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The Reason You Suck Speech / History of Power Rangers

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    Mighty Morphin Power Rangers 
  • In the Mighty Morphin' Power Rangers Season 2 episode of History of Power Rangers, Linkara rants about the poorly edited baby carriage sequence and how it illustrates just how dumb the people of Angel Grove are without teenagers.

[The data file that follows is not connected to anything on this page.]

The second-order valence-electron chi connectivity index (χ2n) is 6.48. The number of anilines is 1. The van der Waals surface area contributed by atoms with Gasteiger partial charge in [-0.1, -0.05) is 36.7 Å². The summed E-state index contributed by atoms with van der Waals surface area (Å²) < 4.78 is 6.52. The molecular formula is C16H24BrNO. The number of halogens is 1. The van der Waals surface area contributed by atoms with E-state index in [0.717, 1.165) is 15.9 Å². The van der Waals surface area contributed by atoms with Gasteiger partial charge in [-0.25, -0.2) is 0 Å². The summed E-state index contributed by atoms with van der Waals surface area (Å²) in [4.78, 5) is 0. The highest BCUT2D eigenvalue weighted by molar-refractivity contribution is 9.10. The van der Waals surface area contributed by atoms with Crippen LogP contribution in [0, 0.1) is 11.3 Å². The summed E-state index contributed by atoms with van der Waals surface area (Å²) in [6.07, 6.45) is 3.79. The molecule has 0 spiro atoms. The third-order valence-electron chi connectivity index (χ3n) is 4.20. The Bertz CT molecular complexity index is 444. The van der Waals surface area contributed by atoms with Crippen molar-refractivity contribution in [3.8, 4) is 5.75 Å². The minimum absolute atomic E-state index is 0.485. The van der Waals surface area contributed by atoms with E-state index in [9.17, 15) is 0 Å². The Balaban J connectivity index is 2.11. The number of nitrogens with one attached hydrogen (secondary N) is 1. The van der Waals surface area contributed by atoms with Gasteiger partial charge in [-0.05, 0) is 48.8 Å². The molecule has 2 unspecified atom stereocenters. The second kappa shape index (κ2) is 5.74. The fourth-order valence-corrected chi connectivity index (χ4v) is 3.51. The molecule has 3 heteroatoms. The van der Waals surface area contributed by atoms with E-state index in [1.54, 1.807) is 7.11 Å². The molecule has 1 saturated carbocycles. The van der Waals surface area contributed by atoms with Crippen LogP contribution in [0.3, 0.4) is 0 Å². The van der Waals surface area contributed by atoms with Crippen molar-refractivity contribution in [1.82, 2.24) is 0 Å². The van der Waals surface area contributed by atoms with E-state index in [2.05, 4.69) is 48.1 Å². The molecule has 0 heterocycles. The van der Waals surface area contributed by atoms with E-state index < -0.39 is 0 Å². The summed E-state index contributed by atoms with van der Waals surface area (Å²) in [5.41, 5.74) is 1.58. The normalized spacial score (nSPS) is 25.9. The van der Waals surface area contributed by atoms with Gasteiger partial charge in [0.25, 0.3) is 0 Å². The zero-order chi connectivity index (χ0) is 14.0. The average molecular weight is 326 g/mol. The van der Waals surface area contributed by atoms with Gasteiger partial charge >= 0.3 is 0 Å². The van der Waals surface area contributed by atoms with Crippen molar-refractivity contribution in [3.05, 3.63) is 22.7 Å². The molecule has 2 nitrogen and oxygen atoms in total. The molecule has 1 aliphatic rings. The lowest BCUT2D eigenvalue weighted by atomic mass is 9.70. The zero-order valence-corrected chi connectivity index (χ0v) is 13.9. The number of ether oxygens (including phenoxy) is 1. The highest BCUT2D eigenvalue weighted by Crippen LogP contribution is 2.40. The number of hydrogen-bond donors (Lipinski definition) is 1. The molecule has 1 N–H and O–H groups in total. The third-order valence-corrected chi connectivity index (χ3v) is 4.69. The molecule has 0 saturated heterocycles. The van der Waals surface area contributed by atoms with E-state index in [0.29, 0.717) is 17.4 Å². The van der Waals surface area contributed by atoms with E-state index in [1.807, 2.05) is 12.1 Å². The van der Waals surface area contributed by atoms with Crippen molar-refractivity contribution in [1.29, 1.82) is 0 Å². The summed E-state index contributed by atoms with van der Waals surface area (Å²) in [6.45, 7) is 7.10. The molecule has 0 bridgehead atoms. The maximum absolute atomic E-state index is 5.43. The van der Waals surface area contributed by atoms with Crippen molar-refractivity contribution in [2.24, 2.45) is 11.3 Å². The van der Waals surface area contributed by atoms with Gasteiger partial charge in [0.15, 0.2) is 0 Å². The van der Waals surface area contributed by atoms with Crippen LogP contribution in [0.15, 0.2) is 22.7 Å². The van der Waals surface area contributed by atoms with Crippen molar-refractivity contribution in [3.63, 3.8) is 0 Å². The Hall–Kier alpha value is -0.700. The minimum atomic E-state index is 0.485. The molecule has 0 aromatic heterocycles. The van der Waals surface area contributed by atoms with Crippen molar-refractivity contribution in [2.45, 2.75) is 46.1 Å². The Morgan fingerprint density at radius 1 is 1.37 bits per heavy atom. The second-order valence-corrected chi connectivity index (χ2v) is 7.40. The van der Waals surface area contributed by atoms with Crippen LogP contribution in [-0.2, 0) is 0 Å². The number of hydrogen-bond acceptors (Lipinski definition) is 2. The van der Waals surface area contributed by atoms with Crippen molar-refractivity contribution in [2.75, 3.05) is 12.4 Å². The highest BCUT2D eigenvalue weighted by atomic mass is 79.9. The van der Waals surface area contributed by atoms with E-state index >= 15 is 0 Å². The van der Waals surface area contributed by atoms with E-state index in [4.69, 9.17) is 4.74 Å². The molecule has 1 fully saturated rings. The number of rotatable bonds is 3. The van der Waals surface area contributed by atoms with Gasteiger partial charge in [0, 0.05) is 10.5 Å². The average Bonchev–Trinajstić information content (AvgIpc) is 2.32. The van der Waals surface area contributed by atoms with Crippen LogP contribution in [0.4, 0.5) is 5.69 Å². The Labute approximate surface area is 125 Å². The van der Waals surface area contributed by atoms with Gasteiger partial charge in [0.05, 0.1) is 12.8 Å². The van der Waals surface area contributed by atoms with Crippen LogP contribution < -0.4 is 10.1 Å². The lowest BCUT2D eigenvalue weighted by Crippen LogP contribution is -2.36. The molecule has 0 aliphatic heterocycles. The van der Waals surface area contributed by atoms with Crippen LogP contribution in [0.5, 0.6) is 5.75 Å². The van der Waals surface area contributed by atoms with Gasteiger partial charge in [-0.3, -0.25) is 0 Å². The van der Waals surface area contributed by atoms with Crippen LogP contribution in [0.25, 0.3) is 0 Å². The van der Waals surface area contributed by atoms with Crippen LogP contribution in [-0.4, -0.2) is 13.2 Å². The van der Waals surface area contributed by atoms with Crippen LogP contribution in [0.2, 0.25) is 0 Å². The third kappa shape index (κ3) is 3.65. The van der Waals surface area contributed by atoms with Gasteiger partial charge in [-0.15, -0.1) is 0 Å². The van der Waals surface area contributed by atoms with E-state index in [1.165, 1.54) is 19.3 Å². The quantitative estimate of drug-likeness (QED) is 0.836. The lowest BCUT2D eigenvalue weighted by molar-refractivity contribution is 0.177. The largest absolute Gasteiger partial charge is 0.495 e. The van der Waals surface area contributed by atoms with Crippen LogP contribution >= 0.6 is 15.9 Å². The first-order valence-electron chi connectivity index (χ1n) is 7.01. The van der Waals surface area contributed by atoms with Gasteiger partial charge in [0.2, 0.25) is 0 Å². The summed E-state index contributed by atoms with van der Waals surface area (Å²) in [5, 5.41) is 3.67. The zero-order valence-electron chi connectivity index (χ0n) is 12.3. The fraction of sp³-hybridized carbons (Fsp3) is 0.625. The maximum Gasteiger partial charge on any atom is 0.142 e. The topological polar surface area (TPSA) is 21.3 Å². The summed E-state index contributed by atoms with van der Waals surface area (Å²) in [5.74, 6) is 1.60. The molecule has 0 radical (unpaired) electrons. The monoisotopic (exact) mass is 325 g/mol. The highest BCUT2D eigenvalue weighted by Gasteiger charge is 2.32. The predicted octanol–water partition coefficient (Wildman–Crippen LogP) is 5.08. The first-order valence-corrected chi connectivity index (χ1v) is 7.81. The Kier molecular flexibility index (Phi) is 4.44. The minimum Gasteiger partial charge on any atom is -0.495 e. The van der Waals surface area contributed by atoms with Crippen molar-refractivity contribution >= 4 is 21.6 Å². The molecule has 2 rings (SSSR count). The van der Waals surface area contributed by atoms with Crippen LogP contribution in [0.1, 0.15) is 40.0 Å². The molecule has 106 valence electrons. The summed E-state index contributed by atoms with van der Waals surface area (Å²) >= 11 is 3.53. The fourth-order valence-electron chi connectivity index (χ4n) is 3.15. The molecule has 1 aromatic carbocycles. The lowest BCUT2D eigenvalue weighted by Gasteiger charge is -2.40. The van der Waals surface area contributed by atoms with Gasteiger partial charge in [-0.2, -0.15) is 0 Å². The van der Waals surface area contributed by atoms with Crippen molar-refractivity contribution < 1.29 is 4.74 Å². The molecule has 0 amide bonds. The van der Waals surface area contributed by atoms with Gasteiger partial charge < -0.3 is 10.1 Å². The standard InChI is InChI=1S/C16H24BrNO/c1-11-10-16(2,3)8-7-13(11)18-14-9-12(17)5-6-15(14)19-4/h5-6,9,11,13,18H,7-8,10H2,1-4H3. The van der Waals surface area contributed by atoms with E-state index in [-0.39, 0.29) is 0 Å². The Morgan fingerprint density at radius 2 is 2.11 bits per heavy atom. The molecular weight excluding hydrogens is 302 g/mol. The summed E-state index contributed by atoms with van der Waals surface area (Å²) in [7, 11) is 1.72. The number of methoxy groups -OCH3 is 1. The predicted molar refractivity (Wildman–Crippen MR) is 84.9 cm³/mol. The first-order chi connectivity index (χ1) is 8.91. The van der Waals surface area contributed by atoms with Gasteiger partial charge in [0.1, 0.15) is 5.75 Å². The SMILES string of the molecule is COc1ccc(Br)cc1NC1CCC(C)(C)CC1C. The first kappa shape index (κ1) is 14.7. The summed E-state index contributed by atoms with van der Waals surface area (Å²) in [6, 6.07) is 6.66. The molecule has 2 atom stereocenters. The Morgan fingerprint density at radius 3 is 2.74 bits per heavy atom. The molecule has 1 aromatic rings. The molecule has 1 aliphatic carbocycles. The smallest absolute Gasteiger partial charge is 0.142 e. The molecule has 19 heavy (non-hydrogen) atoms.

However, there’s one thing in particular I have to point out because it is a combination demonstration of something awesome, but also of just how ludicrous this show can get. There is a full three and a half minute sequence of a baby carriage going down a hill. Bare in mind that the average episode of Power Rangers (counting both theme song and ending theme) lasts about 20 minutes. A good chunk of the episode is now been devoted to this sequence and It’s the most absurd thing I’ve ever seen. First of all, this must be the biggest hill on the country because the stroller goes downhill the entire time. Secondly, I don’t care how big this hill is, a stroller and the cheap wheels on one simply don’t have enough mass of torque to go fast enough that these teens who are in peak physical health can’t catch up to it. And even if somehow it did, it goes into the grass, it would slow it down immensely. Speaking of the grass, my next point: the editing on this sequence is terrible, they don’t even try to speed up the carriage footage to make it look like it was going faster then it is, making it even sillier that nobody can’t catch up to it. And when it does go in the grass, they often cut to the front of the carriage so that we can see the baby inside and the fact that it’s still on the pavement.